Environmental Sciences Department
The Environmental Sciences Department is committed to quality education, encompassing both classroom learning and hands-on field experience, ensuring that our students are fully prepared to meet the challenges faced after their college experience. The department offers four degree programs. These include the following:
- The Natural Resources Conservation A.A.S. program is the largest and oldest comprehensive environmental program offering the associate of applied science (A.A.S) degree in New York State.
- The Environmental and Natural Resources Conservation A.S. program is designed so students can seamlessly transfer to baccalaureate degree-granting institutions thereby ensuring junior status in baccalaureate degree curriculums.
- The Aquaculture and Aquatic Science A.A.S. program is designed to provide fundamental training in aquaculture, fisheries biology, limnology, and aquatic biology.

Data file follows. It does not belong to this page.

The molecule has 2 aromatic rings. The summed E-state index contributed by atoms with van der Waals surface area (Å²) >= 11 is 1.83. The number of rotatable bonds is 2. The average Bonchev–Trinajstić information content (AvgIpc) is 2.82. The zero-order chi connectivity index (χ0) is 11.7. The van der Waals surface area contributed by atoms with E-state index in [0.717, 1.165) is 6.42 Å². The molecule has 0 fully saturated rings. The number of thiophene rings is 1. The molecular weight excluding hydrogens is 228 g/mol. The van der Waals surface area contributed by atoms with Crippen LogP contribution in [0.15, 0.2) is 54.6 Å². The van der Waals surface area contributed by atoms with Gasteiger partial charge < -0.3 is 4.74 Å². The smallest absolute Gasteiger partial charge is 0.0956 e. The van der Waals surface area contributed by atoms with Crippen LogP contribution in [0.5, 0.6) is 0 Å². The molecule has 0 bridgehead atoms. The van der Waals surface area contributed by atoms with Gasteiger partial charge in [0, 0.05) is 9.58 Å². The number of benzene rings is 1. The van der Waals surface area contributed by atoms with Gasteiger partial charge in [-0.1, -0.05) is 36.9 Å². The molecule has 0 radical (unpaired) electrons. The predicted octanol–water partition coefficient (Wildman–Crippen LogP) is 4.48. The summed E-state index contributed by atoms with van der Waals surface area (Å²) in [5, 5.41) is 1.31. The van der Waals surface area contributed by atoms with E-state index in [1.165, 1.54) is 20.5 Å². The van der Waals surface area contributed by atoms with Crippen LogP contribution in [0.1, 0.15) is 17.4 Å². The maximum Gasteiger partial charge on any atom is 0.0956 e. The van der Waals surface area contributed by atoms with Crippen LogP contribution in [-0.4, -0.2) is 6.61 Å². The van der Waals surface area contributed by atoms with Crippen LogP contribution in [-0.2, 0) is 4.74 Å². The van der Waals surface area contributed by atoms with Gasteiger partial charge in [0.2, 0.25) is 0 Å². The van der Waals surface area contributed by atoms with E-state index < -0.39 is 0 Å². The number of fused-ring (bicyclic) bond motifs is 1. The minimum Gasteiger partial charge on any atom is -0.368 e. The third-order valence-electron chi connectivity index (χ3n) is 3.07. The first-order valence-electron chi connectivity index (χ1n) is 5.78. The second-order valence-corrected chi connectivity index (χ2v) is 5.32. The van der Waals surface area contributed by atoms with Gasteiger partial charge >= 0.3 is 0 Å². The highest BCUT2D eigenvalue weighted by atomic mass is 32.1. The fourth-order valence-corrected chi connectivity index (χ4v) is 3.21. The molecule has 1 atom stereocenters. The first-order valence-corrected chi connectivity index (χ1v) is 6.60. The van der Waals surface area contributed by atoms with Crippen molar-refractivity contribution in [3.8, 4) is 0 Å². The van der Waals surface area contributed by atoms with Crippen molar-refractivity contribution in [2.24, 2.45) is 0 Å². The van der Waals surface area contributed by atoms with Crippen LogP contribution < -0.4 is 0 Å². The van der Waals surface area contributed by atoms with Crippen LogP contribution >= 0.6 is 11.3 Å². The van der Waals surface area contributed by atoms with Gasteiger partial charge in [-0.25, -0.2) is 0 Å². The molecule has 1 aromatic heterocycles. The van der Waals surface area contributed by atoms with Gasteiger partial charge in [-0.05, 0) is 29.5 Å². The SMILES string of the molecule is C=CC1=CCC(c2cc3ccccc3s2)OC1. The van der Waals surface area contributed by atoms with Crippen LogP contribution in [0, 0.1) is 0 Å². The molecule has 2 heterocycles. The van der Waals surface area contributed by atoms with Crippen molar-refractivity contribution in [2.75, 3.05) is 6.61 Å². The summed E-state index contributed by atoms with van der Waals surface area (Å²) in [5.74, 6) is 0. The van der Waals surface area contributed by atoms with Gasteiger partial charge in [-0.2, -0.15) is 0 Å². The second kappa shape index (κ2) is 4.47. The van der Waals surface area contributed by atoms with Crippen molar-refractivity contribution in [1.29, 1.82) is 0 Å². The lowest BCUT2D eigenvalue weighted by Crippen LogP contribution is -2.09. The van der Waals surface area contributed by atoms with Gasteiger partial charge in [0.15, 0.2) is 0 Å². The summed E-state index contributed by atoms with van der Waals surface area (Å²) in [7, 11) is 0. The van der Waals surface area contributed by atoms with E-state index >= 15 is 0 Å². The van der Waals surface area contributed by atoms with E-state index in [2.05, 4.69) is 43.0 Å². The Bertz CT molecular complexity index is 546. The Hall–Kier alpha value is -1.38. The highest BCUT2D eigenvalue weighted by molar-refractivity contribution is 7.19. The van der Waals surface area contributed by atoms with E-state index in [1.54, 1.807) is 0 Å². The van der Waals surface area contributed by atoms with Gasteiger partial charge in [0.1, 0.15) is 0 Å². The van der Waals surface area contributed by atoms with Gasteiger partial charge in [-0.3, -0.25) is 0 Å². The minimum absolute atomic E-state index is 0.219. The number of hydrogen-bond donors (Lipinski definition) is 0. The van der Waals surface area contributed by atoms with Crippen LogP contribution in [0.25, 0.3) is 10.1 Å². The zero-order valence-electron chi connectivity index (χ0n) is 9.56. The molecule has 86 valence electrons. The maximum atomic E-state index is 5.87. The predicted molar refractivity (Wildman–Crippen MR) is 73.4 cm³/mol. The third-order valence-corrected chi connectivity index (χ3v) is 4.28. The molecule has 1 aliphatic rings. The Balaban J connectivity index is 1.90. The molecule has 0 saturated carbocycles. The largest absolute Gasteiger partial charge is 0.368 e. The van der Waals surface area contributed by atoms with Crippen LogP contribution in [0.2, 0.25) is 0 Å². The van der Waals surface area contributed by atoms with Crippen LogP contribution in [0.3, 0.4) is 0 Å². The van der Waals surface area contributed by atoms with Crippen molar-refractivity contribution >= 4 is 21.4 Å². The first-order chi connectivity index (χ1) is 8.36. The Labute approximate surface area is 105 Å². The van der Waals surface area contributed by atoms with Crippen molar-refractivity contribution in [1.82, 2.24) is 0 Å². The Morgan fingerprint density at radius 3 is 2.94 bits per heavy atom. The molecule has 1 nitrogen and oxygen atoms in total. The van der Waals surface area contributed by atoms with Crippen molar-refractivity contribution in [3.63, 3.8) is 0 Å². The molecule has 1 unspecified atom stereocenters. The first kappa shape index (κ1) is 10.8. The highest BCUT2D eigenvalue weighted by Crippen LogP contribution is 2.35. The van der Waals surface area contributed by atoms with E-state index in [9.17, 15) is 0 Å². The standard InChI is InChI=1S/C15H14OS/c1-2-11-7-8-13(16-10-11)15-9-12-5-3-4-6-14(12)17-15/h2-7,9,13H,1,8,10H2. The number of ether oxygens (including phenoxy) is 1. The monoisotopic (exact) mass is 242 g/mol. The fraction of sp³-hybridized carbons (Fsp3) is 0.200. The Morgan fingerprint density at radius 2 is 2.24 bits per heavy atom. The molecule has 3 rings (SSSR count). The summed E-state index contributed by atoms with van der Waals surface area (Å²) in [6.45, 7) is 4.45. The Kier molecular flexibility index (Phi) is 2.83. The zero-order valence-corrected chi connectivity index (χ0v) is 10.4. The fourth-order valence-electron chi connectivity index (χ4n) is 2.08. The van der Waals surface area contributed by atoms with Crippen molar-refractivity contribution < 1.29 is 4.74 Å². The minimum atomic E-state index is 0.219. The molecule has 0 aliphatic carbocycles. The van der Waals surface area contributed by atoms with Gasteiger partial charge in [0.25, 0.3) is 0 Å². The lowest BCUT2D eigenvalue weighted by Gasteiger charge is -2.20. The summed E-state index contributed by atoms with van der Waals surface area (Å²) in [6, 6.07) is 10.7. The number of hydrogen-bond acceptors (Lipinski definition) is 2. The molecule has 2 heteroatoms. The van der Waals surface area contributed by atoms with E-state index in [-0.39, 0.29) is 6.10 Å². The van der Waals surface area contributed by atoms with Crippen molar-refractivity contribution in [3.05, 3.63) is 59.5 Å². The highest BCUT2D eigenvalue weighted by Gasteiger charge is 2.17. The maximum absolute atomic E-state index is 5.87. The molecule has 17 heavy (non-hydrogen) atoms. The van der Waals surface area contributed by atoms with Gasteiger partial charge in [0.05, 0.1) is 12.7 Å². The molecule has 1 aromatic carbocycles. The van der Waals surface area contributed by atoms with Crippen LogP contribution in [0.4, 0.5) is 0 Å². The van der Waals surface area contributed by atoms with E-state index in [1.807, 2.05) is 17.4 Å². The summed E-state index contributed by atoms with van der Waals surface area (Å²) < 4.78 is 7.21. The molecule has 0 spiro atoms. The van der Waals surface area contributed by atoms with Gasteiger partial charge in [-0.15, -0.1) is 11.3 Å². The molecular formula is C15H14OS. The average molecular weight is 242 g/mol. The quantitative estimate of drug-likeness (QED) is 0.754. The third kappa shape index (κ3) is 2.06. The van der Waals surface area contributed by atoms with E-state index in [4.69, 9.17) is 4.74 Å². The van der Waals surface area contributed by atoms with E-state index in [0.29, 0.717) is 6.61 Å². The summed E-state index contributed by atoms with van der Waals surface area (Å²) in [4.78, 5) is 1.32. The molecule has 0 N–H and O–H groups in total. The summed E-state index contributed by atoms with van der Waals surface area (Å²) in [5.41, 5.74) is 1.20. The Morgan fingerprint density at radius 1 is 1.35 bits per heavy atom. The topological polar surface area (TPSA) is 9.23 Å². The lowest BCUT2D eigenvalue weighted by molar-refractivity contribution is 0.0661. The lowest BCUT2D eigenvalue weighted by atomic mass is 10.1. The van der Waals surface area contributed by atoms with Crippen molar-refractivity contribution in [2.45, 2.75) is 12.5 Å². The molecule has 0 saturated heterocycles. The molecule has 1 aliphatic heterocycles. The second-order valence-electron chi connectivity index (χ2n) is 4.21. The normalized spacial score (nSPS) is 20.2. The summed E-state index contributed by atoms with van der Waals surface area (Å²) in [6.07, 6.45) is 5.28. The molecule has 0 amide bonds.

- The Renewable Resources B.Tech. program is designed to prepare students for entry into public and industrial jobs in natural resources conservation, environmental science, environmental technology, and aquaculture and aquatic science.
Practical, hands-on, outdoor activities and a low faculty to student ratio is typical in all the study programs offered by the department.
The Department of Environmental Sciences is involved in a variety of external educational programs, including the SUNY Center for Brownfield Studies. The SUNY Center for Brownfield Studies is an educational initiative aimed at environmental management and contamination cleanup coupled with redevelopment of properties. It involves a consortium of five educational institutions that include the SUNY College of Environmental Science and Forestry, SUNY Institute of Technology, Morrisville State College, Mohawk Valley Community College, and Herkimer County Community College, have committed to develop and implement academic programs for the Center. These colleges began offering classes associated with brownfield remediation and redevelopment starting from the 2002 Spring semester.